Color, 1990, 96m.
Directed by Tobe Hooper
Starring Brad Dourif, Cynthia Bain, Jon Cypher, William Prince, Melinda Dillon, Dey Young, Dick Butkus
Code Red (Blu-ray) (US R0 HD), Anchor Bay (DVD) (US R0 NTSC) / WS (1.78:1) (16:9)
Perhaps no other film has taken it on the chin more than Spontaneous Combustion as blame for the reputed downfall of director Tobe Hooper. (Well, okay, maybe The Mangler, but that still seems to have more fans.) The director had recently come off of an absolutely berserk three-film tenure at Cannon Films (Lifeforce, Invaders from Mars, and The Texas Chainsaw Massacre 2) when the studio's downfall left him looking elsewhere for work. That opportunity came with this indie production, a pulpy thriller mainly designed as a rare starring showcase for the wonderfully eccentric Brad Dourif.
Here Dourif is cast as Sam, a man with a reasonably happy life and a nice girlfriend (Bain), but he's haunted by the horrible fate of his parents who spontaneously burst into flame just after he was born. Both were subjected to covert experiments in atomic radiation by the government back in the '50s, and that seems to have some bearing on his predicament now: he can control fire and electricity, but each time he uses his power, it deteriorates him physically. On top of that someone's running around killing people with a poison-filled syringe straight out of Re-Animator, and the local nuclear power plant (which apparently accounts for most of the incoming cash for the town in which this is set) seems to have a sinister agenda involving our hapless protagonist and his literally fiery rage issues.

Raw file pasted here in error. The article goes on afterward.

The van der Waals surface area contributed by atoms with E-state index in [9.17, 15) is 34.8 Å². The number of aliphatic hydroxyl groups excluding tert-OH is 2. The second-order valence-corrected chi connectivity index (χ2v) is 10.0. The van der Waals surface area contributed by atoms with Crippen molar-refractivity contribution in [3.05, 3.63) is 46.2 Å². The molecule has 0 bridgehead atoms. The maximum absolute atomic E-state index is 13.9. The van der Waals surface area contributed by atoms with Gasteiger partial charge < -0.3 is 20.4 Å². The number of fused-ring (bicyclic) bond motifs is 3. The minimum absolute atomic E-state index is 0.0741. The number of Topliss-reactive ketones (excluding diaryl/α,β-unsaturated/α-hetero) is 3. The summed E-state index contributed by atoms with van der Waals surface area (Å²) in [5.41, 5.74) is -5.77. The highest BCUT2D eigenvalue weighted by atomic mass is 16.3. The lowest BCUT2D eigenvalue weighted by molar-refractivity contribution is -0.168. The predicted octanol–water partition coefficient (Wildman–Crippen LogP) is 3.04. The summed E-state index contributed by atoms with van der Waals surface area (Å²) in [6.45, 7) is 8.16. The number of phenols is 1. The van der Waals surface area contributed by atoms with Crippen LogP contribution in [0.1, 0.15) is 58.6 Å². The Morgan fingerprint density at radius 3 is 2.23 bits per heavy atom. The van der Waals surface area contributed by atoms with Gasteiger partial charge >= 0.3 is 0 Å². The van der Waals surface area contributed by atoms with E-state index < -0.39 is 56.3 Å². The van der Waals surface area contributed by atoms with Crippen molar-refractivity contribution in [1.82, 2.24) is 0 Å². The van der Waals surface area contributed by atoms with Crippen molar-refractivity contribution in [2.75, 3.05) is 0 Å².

It's easy to see how this film rubbed people the wrong way when it came out, particularly since it's oddly structured (Dourif's character doesn't even show up until the 22-minute mark) and features a number of characters and tangents that don't always coalesce into a satisfying whole. That said, time has been surprisingly kind to the film thanks to its surprising visual flair (especially in the second half) and Dourif's excellent performance, which kicks off with him speckled with glitter running lines for a production of King Lear and eventually running through every emotion in the book by the time it reaches the big fiery climax. On top of that you get a surprising array of supporting characters including a fun femme fatale turn by Rock 'n' Roll High School's Dey Young (with some cool blonde streaks) and solid roles for old pros like Melinda Dillon and TV vet Jon Cypher, not to mention a small bit for none other than Dick Butkus and cameos from two horror directors, John Landis and House of Wax's André De Toth. Also noteworthy is the rich, effective music score, an early effort for composer Graeme Revell who had just come off of Dead Calm and would go on to do Pitch Black, The Crow, Bride of Chucky, and Freddy vs. Jason among many others. All in all, it's no classic by any means but the fun, scenery-chewing performances and often wild practical visual effects make it an enjoyable ride for '90s horror fans.
Anchor Bay released this film on DVD in 2003 (following a theatrical release in '90 from Taurus and a VHS from Media) with a decent anamorphic transfer, a Dolby Digital 2.0 stereo track, and the trailer as the sole extra. The 2015 limited edition (3,000 units) Blu-ray from Code Red sold exclusively via Screen Archives marks a welcome HD upgrade for the title, which was shot with a very dark, heavy, noir-inspired appearance with a loud color scheme heavily reliant on primary colors. Grain looks finely textured but natural, while detail levels are adequate if unspectacular considering the way this was shot. The DTS-HD stereo track sounds robust with some nice support for the Revell score as well. The feature can also be played in Katarina's Bucket List Theater mode with hostess Katarina Leigh Waters zipping off fire puns and shooting flames out of her hands while filling you in on the backgrounds of the actors and crew.